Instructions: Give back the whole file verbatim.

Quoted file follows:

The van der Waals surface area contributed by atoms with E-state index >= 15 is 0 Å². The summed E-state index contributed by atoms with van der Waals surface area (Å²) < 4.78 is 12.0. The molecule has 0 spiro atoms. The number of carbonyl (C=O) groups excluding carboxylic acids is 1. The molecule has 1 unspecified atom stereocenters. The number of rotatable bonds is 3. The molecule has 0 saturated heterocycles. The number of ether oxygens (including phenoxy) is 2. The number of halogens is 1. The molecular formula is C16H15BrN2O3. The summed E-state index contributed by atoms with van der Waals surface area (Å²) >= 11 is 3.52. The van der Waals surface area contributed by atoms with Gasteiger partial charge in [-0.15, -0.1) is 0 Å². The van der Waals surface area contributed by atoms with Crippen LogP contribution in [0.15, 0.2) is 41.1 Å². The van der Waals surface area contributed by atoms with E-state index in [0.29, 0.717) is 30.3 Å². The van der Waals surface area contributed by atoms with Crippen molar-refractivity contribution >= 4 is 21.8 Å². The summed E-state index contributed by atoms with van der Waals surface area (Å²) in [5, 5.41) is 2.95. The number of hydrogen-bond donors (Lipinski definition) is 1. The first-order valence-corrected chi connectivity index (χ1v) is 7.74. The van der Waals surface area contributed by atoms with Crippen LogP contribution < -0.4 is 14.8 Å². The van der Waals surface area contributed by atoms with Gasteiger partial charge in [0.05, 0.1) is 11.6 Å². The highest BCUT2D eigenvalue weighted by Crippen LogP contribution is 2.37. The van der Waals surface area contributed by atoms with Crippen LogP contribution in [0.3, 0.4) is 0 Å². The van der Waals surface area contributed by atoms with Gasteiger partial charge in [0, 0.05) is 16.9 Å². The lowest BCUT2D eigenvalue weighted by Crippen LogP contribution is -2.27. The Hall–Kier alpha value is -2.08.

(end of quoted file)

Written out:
The van der Waals surface area contributed by atoms with E-state index >= 15 is 0 Å². The summed E-state index contributed by atoms with van der Waals surface area (Å²) < 4.78 is 12.0. The molecule has 0 spiro atoms. The number of carbonyl (C=O) groups excluding carboxylic acids is 1. The molecule has 1 unspecified atom stereocenters. The number of rotatable bonds is 3. The molecule has 0 saturated heterocycles. The number of ether oxygens (including phenoxy) is 2. The number of halogens is 1. The molecular formula is C16H15BrN2O3. The summed E-state index contributed by atoms with van der Waals surface area (Å²) >= 11 is 3.52. The van der Waals surface area contributed by atoms with Gasteiger partial charge in [-0.15, -0.1) is 0 Å². The van der Waals surface area contributed by atoms with Crippen LogP contribution in [0.15, 0.2) is 41.1 Å². The van der Waals surface area contributed by atoms with E-state index in [0.29, 0.717) is 30.3 Å². The van der Waals surface area contributed by atoms with Crippen molar-refractivity contribution >= 4 is 21.8 Å². The summed E-state index contributed by atoms with van der Waals surface area (Å²) in [5, 5.41) is 2.95. The number of hydrogen-bond donors (Lipinski definition) is 1. The first-order valence-corrected chi connectivity index (χ1v) is 7.74. The van der Waals surface area contributed by atoms with Crippen LogP contribution < -0.4 is 14.8 Å². The van der Waals surface area contributed by atoms with Gasteiger partial charge in [0.05, 0.1) is 11.6 Å². The highest BCUT2D eigenvalue weighted by Crippen LogP contribution is 2.37. The van der Waals surface area contributed by atoms with Crippen LogP contribution in [0.3, 0.4) is 0 Å². The van der Waals surface area contributed by atoms with Gasteiger partial charge in [0, 0.05) is 16.9 Å². The lowest BCUT2D eigenvalue weighted by Crippen LogP contribution is -2.27. The Hall–Kier alpha value is -2.08.